September 16, 2008
Free Speech Lesson From Va. Justices
Virginia knows James Madison, and spammer Jeremy Jaynes is no James Madison.
But Virginia's leaders should also have more than a passing familiarity with the First Amendment. A Virginia Supreme Court ruling last week makes it embarrassingly clear that state lawmakers need to wipe the dust off their constitutional law books and refresh their memory on that topic.
The seven justices unanimously concluded that the state's anti- spam law imposes such sweeping restrictions on free speech that it would have criminalized The Federalist Papers had Madison, Alexander Hamilton and John Jay used the Internet to circulate their ideas for forming a new government back in 1787 and 1788.
Jaynes is the first spammer to be convicted of a felony under the new law, so the high court ruling puts that verdict in doubt.
The only thing Jaynes has in common with Madison is the desire to remain anonymous. Jaynes used fake Internet addresses on his mass e- mails to conceal his identity. Madison and his companions adopted the pen name Publius when their writings were published in newspapers.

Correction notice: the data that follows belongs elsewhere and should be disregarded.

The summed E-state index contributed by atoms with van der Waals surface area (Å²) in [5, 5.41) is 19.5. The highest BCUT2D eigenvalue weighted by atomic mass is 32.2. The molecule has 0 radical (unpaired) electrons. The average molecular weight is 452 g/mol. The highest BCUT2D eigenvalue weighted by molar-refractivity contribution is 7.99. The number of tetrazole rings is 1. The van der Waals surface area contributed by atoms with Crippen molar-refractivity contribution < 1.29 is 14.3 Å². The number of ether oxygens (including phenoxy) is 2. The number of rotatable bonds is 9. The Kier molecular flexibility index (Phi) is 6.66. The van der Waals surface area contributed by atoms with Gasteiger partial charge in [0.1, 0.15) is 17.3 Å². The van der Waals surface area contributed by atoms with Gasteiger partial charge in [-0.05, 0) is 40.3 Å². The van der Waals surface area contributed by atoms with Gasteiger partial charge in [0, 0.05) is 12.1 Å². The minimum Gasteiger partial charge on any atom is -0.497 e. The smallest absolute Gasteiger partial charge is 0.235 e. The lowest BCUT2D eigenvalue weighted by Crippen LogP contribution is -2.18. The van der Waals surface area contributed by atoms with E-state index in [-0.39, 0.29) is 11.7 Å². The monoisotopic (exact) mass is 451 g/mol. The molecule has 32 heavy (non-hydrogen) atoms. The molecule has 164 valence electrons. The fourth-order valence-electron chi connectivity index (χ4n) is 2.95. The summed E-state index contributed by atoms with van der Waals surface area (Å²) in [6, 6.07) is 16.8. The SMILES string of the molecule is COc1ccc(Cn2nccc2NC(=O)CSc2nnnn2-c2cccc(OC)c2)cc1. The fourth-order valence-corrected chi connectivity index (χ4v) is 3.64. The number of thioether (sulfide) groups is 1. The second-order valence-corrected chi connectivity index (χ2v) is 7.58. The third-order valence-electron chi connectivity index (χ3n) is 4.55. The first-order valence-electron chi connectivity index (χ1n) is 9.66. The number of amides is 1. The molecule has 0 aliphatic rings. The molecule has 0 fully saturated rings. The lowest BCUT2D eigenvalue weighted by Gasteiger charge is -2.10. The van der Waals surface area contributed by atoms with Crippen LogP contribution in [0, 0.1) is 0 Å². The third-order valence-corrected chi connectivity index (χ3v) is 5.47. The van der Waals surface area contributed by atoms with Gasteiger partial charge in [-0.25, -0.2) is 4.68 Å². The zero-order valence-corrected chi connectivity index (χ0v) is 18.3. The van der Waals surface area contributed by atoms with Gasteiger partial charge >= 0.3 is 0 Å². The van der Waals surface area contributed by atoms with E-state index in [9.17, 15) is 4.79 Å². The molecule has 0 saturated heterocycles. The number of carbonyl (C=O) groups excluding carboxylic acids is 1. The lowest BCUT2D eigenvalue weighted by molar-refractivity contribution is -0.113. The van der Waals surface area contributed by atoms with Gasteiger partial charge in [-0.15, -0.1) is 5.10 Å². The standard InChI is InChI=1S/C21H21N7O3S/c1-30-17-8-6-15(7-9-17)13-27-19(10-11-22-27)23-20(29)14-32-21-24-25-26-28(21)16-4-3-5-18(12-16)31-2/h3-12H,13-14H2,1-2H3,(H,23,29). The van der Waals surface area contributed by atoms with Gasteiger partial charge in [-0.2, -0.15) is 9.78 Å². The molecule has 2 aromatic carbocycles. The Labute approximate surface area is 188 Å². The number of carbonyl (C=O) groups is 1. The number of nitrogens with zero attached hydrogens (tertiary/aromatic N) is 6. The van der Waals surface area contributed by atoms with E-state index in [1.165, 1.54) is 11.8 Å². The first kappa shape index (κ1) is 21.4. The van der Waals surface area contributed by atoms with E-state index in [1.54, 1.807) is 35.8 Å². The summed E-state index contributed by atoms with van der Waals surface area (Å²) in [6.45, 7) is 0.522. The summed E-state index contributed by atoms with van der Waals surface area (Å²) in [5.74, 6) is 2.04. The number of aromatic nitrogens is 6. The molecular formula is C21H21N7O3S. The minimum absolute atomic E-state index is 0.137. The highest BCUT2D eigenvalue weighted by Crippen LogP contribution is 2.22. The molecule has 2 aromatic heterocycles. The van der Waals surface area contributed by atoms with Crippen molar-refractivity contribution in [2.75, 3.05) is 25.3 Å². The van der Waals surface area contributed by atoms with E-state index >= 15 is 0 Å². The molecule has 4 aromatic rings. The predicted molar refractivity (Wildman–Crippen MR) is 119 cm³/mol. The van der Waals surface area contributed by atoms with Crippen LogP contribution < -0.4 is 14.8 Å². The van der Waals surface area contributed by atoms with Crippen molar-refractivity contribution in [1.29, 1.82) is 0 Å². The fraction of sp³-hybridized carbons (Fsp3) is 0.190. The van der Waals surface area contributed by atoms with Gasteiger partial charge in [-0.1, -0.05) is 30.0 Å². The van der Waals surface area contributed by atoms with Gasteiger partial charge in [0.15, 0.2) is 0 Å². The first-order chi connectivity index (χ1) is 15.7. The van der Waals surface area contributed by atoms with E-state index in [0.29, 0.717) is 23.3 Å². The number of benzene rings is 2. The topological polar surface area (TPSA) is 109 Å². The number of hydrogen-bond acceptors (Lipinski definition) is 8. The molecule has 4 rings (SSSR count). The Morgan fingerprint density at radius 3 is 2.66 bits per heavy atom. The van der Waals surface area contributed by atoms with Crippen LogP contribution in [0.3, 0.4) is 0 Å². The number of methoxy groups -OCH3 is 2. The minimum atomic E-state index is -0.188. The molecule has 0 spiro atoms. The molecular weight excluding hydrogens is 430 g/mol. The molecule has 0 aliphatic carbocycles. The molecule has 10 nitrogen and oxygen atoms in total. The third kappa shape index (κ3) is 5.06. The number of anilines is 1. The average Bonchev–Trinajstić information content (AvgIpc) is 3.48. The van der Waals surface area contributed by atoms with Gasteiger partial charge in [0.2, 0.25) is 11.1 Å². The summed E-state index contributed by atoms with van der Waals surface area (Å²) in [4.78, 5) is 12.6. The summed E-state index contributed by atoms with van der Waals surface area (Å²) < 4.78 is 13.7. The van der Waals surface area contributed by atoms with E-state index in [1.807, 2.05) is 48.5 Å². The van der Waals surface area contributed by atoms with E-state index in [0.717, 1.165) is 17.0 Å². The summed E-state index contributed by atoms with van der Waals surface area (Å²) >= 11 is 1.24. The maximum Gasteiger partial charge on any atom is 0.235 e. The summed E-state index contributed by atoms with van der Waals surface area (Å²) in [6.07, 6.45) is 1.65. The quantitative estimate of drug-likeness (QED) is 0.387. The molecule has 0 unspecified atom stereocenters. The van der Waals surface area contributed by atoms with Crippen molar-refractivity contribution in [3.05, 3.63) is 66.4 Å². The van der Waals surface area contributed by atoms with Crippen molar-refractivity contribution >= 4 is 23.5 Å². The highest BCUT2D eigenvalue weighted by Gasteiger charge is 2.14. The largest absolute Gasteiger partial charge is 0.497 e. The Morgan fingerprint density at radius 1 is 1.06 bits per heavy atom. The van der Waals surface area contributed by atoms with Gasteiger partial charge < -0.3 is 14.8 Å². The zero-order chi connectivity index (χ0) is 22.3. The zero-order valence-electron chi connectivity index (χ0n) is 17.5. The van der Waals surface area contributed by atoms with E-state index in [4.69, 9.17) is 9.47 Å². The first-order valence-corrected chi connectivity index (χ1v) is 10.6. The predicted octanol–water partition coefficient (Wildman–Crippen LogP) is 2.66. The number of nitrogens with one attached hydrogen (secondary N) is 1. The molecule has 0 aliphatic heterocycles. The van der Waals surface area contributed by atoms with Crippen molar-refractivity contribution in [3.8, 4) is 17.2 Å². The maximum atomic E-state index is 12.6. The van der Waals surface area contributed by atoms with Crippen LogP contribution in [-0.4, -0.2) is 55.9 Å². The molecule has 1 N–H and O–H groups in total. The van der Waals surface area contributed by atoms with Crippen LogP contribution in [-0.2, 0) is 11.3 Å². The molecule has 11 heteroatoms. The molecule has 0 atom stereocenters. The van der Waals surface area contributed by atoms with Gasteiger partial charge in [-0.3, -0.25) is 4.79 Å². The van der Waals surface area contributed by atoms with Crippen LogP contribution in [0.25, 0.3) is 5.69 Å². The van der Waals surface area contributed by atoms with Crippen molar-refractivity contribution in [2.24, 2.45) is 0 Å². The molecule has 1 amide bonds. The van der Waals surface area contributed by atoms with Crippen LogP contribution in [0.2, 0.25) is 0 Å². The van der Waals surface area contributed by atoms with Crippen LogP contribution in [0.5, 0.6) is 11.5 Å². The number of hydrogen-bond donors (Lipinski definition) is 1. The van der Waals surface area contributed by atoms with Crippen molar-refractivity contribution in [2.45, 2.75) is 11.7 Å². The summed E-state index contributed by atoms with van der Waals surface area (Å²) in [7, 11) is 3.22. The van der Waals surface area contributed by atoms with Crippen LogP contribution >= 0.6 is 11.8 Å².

It should not be that difficult to craft a law that targets shysters peddling questionable get-rich-quick schemes without entangling the Founding Fathers. Other states with no bragging rights to the Father of the Constitution have managed to come up with anti-spam laws that restrict commercial e-mails without infringing on those with political or religious messages.
The state's top judges even provided a helpful list of properly drafted state laws in their opinion in an effort to point lawmakers in the right direction. The list includes Arizona, Arkansas, Florida and Maryland.
But Attorney General Bob McDonnell is vowing instead to charge ahead and defend Virginia's flawed law before the U.S. Supreme Court. That means taxpayers will be stuck with still more legal bills, and Jaynes' conviction will most likely still be overturned, just later rather than sooner.
State lawmakers were warned about the constitutional weaknesses of the law when they passed it in 2003. Justice Elizabeth Lacy provided fresh and pointed concerns this spring in a dissenting opinion. Now the state's high court is speaking with one voice, and the justices are telling the General Assembly it needs to fix this law. It's time for legislators to act.
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